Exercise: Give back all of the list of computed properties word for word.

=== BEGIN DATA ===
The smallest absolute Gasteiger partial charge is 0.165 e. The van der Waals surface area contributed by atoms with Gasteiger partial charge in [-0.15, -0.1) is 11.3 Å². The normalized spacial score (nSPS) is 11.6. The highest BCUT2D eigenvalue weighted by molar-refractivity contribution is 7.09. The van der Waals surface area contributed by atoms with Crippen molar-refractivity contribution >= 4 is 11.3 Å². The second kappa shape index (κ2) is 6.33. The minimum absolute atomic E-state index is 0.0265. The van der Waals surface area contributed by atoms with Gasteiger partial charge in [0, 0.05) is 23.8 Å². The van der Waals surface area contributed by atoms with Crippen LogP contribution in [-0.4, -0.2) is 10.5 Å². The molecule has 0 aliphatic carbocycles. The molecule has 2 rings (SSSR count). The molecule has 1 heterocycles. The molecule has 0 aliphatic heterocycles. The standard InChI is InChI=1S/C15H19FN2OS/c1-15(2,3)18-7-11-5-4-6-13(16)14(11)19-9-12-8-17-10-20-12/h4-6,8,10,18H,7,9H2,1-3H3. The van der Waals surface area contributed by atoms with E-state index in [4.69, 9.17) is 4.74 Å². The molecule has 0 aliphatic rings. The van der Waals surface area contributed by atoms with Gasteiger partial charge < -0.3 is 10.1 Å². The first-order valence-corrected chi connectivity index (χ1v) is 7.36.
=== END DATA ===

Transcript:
The smallest absolute Gasteiger partial charge is 0.165 e. The van der Waals surface area contributed by atoms with Gasteiger partial charge in [-0.15, -0.1) is 11.3 Å². The normalized spacial score (nSPS) is 11.6. The highest BCUT2D eigenvalue weighted by molar-refractivity contribution is 7.09. The van der Waals surface area contributed by atoms with Crippen molar-refractivity contribution >= 4 is 11.3 Å². The second kappa shape index (κ2) is 6.33. The minimum absolute atomic E-state index is 0.0265. The van der Waals surface area contributed by atoms with Gasteiger partial charge in [0, 0.05) is 23.8 Å². The van der Waals surface area contributed by atoms with Crippen LogP contribution in [-0.4, -0.2) is 10.5 Å². The molecule has 0 aliphatic carbocycles. The molecule has 2 rings (SSSR count). The molecule has 1 heterocycles. The molecule has 0 aliphatic heterocycles. The standard InChI is InChI=1S/C15H19FN2OS/c1-15(2,3)18-7-11-5-4-6-13(16)14(11)19-9-12-8-17-10-20-12/h4-6,8,10,18H,7,9H2,1-3H3. The van der Waals surface area contributed by atoms with E-state index in [4.69, 9.17) is 4.74 Å². The molecule has 0 aliphatic rings. The van der Waals surface area contributed by atoms with Gasteiger partial charge < -0.3 is 10.1 Å². The first-order valence-corrected chi connectivity index (χ1v) is 7.36.